Sat. Jun 3rd, 2023

These days, the deportation of Afghan refugees, who are living there illegally, has accelerated from the Pakistani province of Khyber Pakhtunkhwa. So far, hundreds of such Afghan refugees have been sent back to their homeland.

Pakistan: Deportation of illegal Afghan refugees accelerated
Pakistan: Deportation of illegal Afghan refugees accelerated


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Deteriorating law and order situation in Khyber Pakhtunkhwa and border violations by Afghanistan and clashes with security forces have intensified the crackdown on Afghans living illegally in Khyber Pakhtunkhwa. Law enforcement agencies have arrested 6,000 Afghan refugees during the current year, some of whom were booked under 14 Foreign Act and deported, while in terrorism, murder, robbery, banditry and other cases. The Afghans involved are jailed.

According to the data of the United Nations Organization for Refugees, there are 14 million Afghan refugees living in Pakistan, while the same number of Afghans are living illegally in different cities of Pakistan. Most of them live in Khyber Pakhtunkhwa. Pakistan’s law enforcement agencies maintain that most of the militant leaders have taken refuge in Afghanistan, from where they are active in spreading unrest in Pakistan.

Peshawar City Police Superintendent Abdul Salam Khalid says, “Operation is going on against Afghans living here illegally.” When the documents are incomplete, they are arrested and deported while some are reported to be involved in serious crimes. As street crimes and extortion have increased these days, some Afghan refugees living here illegally have been found involved in such crimes. They are arrested and handed over to the law.” He further said that cash and mobile phones are seized at gunpoint in the bazaars and sold to a certain group who are smuggled into Afghanistan. Similarly, some refugees using Afghan mobile SIM are also involved in extortion calls.

The business community of Peshawar is also worried

Mushtaq Ahmad, who belongs to the business community in Peshawar, said that there are three types of Afghan refugees, including those with citizen cards, illegal residents and those with fake Pakistani identity cards. He further said that the people who do business on fake ID cards get to know everything about them by establishing links with the big businessmen of the market and they pass this information due to which these businessmen get extortion calls. are He further said that many big businessmen have left Peshawar and moved to Islamabad and Lahore for fear of extortion and kidnapping.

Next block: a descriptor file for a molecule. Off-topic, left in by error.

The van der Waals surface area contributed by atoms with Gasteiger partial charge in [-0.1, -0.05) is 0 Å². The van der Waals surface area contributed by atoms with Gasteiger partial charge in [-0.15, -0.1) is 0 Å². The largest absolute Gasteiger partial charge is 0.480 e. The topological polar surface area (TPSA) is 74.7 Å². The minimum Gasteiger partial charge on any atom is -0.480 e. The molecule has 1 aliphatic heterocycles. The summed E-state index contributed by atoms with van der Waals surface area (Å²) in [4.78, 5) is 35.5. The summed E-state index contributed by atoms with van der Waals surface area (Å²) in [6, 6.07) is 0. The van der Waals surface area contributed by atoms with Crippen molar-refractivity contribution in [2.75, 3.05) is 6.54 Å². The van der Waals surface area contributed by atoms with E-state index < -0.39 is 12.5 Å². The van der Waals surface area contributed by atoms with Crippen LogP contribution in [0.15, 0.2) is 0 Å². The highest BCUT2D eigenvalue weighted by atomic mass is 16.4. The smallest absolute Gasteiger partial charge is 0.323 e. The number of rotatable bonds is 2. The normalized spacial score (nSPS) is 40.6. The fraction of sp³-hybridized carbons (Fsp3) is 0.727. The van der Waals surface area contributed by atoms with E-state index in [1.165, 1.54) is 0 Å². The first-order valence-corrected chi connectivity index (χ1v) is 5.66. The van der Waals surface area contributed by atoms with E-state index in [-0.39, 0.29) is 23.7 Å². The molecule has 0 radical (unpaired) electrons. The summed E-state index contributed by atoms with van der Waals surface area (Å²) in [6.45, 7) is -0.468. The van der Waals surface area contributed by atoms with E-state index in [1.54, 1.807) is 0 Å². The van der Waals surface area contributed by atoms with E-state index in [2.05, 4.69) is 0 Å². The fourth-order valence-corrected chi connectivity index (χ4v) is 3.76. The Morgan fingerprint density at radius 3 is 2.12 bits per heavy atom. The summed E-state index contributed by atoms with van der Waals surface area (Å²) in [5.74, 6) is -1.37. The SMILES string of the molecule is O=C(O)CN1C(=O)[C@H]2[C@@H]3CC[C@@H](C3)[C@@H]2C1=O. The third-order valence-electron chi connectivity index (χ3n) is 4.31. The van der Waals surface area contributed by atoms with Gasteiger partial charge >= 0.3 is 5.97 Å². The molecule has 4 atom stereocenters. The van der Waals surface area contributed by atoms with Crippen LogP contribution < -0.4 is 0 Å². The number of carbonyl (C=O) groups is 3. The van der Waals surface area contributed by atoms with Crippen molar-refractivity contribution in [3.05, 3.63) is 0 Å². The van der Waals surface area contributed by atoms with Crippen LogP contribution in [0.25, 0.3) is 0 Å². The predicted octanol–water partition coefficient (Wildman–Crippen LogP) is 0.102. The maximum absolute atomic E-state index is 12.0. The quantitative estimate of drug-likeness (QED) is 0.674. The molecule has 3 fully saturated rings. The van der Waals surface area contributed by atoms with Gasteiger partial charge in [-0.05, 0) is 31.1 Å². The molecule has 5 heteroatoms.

Pakistan started fencing the Pakistan-Afghan border in 2017 to stop the movement of people involved in terrorism. About ninety-four percent of the work on the 26-hundred-kilometer fence has been completed. Every government in Afghanistan has opposed it, however, during the Taliban regime, a part of the security fence was cut at some places and its video went viral on social media. Afghan residents reach Pakistan by crossing the border even with the connivance of Pakistani officials posted at the border. The agencies posted at the border do not have any record of those who come here, which allows the law enforcers to know who lives where. Is .

The United Nations Organization for Refugees started the voluntary return program of Afghan refugees in 2002. According to their data, 3 to 5 million Afghans have gone to Afghanistan with financial aid under this program. Due to poor conditions and financial difficulties, they return to Pakistan through the mountain routes. During the winter, the UNHC return program is temporarily closed, but after the Taliban government came to Afghanistan, more Afghans returned to Afghanistan. not ready

Those wishing to go to Europe and America are reaching Pakistan

After the Taliban came to power, where thousands of Afghans migrated to Europe, America and the Middle East, a large number have reached Pakistan. Most of them are educated Afghans who have stayed with their relatives in Peshawar and Islamabad to go to Europe. Among those people is Faiz Sakhi, who taught music at Kabul University for 15 years. I live here in a rented house and have opened a music academy here, which is running the household expenses, but it seems that the situation here is not good, so I am trying to go to a foreign country.

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